Statoil has said it is ready to begin its own investigation into the North Sea helicopter crash that killed 13 people.
The company said a nine-strong in-house investigation team will look at conditions that can be evaluated irrespective of the Accident Investigation Board Norway’s investigation into the April 29 tragedy.
Eleven passengers, including oil worker Iain Stuart from Laurencekirk in Aberdeenshire, and two crew members were killed after the Airbus Super Puma aircraft operated by CHC Helicopter came down on the Norwegian coast near the city of Bergen, on a return flight from the Statoil-owned Gullfaks B platform.
The company’s investigation aims to identify measures to improve Statoil’s work on helicopter safety on the Norwegian continental shelf, it said.
Chief executive Eldar Saetre, said: “To us it is crucial that everyone going offshore to work is confident that we do our utmost to ensure their safety. We are therefore conducting an in-house investigation to identify measures for improving Statoil’s helicopter safety effort.”
Saetre led a minute’s silence with all Statoil’s staff in the immediate aftermath of the tragedy.
Statoil’s investigation team will go through a series of safety-related aspects of Statoil’s helicopter operations on the Norwegian continental shelf including its own emergency response efforts following the accident, including interaction with authorities and collaboration partners.
The team will also look at Statoil’s organisation and activities related to helicopter services, including roles and responsibilities distributed between Statoil, helicopter operators and other players involved in operation and maintenance of helicopter operations for Statoil on the NCS.
In addition Statoil will assess how helicopter incidents are followed up by Statoil and the company’s suppliers.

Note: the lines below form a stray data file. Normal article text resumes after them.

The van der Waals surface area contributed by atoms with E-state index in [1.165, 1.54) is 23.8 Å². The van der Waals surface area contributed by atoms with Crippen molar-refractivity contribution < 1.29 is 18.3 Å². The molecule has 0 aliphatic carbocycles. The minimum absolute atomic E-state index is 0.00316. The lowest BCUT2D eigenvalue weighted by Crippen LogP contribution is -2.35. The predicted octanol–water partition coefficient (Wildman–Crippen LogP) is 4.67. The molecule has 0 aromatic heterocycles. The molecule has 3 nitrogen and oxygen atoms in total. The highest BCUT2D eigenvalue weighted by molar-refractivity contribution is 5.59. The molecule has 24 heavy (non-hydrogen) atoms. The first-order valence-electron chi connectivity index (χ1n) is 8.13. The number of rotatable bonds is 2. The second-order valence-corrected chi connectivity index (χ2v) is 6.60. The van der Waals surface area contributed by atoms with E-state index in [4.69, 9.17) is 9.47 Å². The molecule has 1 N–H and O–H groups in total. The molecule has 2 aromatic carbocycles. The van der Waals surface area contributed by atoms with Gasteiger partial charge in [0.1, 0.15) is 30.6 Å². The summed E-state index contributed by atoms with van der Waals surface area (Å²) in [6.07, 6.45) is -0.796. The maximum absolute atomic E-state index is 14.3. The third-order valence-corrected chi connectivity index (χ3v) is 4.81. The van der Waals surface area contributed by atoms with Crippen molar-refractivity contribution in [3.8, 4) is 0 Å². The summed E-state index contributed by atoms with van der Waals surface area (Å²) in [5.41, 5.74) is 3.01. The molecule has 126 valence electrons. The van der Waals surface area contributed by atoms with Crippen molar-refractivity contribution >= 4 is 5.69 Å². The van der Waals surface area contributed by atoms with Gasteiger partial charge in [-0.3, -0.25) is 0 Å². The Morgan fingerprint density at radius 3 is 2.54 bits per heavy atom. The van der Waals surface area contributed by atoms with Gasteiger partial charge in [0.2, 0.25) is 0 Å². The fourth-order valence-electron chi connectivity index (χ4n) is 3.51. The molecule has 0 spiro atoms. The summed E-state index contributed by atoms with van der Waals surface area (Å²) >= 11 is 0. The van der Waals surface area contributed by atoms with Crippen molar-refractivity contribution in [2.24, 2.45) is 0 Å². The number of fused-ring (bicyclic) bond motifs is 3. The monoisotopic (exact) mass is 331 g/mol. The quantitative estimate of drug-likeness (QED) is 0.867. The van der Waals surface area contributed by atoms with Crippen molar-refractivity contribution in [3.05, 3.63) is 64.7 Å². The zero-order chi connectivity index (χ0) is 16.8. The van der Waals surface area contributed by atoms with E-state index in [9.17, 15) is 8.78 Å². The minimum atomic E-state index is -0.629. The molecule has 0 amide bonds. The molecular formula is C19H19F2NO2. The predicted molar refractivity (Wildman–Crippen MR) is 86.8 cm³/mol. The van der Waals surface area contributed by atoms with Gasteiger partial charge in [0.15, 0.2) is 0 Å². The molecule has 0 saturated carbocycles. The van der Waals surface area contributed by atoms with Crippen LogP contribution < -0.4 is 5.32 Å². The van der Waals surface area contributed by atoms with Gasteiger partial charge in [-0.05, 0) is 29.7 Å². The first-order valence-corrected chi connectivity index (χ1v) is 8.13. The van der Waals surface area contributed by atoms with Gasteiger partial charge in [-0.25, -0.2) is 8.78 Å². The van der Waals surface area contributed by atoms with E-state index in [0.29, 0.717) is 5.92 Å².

The investigation team will present its observations and recommend actions for improving Statoil’s work on helicopter safety and emergency planning.
The team is chaired by Jane Saure, chair, of its corporate investigation division. Other members are: Geir S. Østby, corporate investigation; Tor Ulleberg, expert; Anne Therese Hestenes, expert; Olav Hustad, legal; Knut Rostad, communication; Terje Herland, safety delegate representative; Per Martin Labråthen, safety delegate representative; Solveig Krey, head of the planning department of the Norwegian Joint Headquarters, external member.
Its report is expected to be ready by September 30, and will be published after this date.
Statoil’s independent report is just one of a number of parallel investigations into the tragedy.
Accident Investigation Board Norway’s investigation report has already issued a preliminary finding on Monday that found the flight appeared normal until a “sudden catastrophic failure developed in 1-2 seconds”. Statoil said it will assist in the AIB’s investigation as requested.
Footage showed the rotor falling to earth after it detached from the fueselage.
Helicopter operator CHC will conduct a separate investigation, with Statoil taking an observer role.
Norwegian Police are also investigating the accident.